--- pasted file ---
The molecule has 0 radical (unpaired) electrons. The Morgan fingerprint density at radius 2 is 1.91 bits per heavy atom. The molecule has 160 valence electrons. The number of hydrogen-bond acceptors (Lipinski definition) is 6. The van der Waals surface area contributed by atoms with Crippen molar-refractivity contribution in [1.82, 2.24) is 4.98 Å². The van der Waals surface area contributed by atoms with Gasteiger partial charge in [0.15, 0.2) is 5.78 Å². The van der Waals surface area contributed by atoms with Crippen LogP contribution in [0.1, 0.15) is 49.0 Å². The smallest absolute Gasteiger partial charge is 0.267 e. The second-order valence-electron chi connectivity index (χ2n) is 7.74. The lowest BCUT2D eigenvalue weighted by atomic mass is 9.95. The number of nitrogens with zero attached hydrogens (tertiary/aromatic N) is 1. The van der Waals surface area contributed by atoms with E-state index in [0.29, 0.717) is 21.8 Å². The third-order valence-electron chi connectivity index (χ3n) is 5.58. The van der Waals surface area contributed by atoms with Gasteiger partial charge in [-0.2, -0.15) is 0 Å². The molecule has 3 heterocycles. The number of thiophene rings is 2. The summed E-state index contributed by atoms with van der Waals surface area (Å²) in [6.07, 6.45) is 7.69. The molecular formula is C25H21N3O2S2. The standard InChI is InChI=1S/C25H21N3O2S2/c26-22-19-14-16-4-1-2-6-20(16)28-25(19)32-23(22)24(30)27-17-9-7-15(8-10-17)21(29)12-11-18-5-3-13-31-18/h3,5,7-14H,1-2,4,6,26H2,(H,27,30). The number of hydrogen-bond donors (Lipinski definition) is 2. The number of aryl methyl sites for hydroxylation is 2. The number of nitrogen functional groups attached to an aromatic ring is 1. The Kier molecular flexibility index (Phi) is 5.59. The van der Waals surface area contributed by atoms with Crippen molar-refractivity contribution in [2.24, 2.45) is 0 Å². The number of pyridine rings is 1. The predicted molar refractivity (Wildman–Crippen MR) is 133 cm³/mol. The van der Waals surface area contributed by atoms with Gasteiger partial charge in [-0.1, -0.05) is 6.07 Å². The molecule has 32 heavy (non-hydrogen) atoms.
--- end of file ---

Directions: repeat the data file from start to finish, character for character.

The molecule has 0 radical (unpaired) electrons. The Morgan fingerprint density at radius 2 is 1.91 bits per heavy atom. The molecule has 160 valence electrons. The number of hydrogen-bond acceptors (Lipinski definition) is 6. The van der Waals surface area contributed by atoms with Crippen molar-refractivity contribution in [1.82, 2.24) is 4.98 Å². The van der Waals surface area contributed by atoms with Gasteiger partial charge in [0.15, 0.2) is 5.78 Å². The van der Waals surface area contributed by atoms with Crippen LogP contribution in [0.1, 0.15) is 49.0 Å². The smallest absolute Gasteiger partial charge is 0.267 e. The second-order valence-electron chi connectivity index (χ2n) is 7.74. The lowest BCUT2D eigenvalue weighted by atomic mass is 9.95. The number of nitrogens with zero attached hydrogens (tertiary/aromatic N) is 1. The van der Waals surface area contributed by atoms with E-state index in [0.29, 0.717) is 21.8 Å². The third-order valence-electron chi connectivity index (χ3n) is 5.58. The van der Waals surface area contributed by atoms with Gasteiger partial charge in [-0.2, -0.15) is 0 Å². The molecule has 3 heterocycles. The number of thiophene rings is 2. The summed E-state index contributed by atoms with van der Waals surface area (Å²) in [6.07, 6.45) is 7.69. The molecular formula is C25H21N3O2S2. The standard InChI is InChI=1S/C25H21N3O2S2/c26-22-19-14-16-4-1-2-6-20(16)28-25(19)32-23(22)24(30)27-17-9-7-15(8-10-17)21(29)12-11-18-5-3-13-31-18/h3,5,7-14H,1-2,4,6,26H2,(H,27,30). The number of hydrogen-bond donors (Lipinski definition) is 2. The number of aryl methyl sites for hydroxylation is 2. The number of nitrogen functional groups attached to an aromatic ring is 1. The Kier molecular flexibility index (Phi) is 5.59. The van der Waals surface area contributed by atoms with Crippen molar-refractivity contribution in [2.24, 2.45) is 0 Å². The number of pyridine rings is 1. The predicted molar refractivity (Wildman–Crippen MR) is 133 cm³/mol. The van der Waals surface area contributed by atoms with Gasteiger partial charge in [-0.1, -0.05) is 6.07 Å². The molecule has 32 heavy (non-hydrogen) atoms.